SINCE THE CORONAVIRUS outbreak in Wuhan in China became a matter of public knowledge as it spreads through the continents, a consistent finding is that the death rates are higher among the seniors and people with underlying health challenges. This is understandable as age and some chronic ailments tend to weaken the body and compromise the immune system, predisposing those affected to infectious diseases. Prominent among them are tuberculosis, diabetes, cancers, liver problems, circulatory systems disorders (including cardiovascular system crises and compromised lymphatic system) and renal system dysfunctions. Almost all of these are non-transmissible or non-communicable, except in some cases involving the circulatory systems and reproductive tracts as in HIV/AIDS, or some urinary tract infections. Overall, a category of health conditions known as non-communicable diseases (NCD) has evolved. At the global policy level, this received some attention at the United Nations meeting of September 2018.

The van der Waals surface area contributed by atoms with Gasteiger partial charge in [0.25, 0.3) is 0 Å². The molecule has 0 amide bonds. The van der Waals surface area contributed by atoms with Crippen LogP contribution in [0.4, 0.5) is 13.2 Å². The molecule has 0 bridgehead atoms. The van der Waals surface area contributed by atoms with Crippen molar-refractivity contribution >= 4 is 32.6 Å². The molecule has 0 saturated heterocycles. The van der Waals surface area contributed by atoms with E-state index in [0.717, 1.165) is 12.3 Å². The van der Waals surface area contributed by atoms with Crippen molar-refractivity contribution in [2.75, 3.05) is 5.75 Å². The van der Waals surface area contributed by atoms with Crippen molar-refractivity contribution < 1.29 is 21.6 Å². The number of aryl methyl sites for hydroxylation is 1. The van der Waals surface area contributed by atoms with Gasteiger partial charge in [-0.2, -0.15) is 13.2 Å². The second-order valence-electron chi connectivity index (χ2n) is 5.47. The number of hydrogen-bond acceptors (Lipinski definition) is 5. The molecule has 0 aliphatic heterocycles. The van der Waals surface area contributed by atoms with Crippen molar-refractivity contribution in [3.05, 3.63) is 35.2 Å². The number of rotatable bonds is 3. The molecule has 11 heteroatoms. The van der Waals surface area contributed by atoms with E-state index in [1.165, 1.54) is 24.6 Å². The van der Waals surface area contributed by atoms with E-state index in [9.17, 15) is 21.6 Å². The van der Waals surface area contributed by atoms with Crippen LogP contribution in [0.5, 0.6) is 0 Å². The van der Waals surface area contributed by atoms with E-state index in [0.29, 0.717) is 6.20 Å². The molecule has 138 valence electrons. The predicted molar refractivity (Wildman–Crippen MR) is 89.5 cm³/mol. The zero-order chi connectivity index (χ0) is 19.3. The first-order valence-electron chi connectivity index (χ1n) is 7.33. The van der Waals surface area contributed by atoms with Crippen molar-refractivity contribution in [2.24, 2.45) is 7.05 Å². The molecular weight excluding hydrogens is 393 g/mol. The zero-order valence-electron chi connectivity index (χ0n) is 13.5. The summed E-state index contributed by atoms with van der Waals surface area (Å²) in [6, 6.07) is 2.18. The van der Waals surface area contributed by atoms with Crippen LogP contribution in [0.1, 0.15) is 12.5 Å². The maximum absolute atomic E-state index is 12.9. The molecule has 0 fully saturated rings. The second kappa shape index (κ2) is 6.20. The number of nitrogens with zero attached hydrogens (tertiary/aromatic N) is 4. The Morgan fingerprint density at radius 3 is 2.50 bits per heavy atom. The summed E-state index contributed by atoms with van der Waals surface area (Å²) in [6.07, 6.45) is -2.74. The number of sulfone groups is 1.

The Coronavirus (COVID-19) outbreak has exposed a lingering crisis in a sub-set of the health systems that has been under the radar for so long, although widely recognised. The sudden prominence of non-communicable diseases in the wake of COVID-19 outbreak was aroused by what is generally described as underlying health conditions in many Coronavirus-infected patients. These are, precisely, the non-communicable diseases. The other, which may or may not have any associated underlying condition, is the case of the seniors. In countries with high rates of COVID-19 mortalities, the elderly and those with underlying health conditions are reportedly predominant among those who die. Is it therefore safe to tentatively infer that the complications in health systems in those countries are like in the case of still waters running deep? Can it be rightly said that COVID-19 has exposed a fundamental weakness in such an advanced system with complex health management innovative ideas, metrics and other creative designs?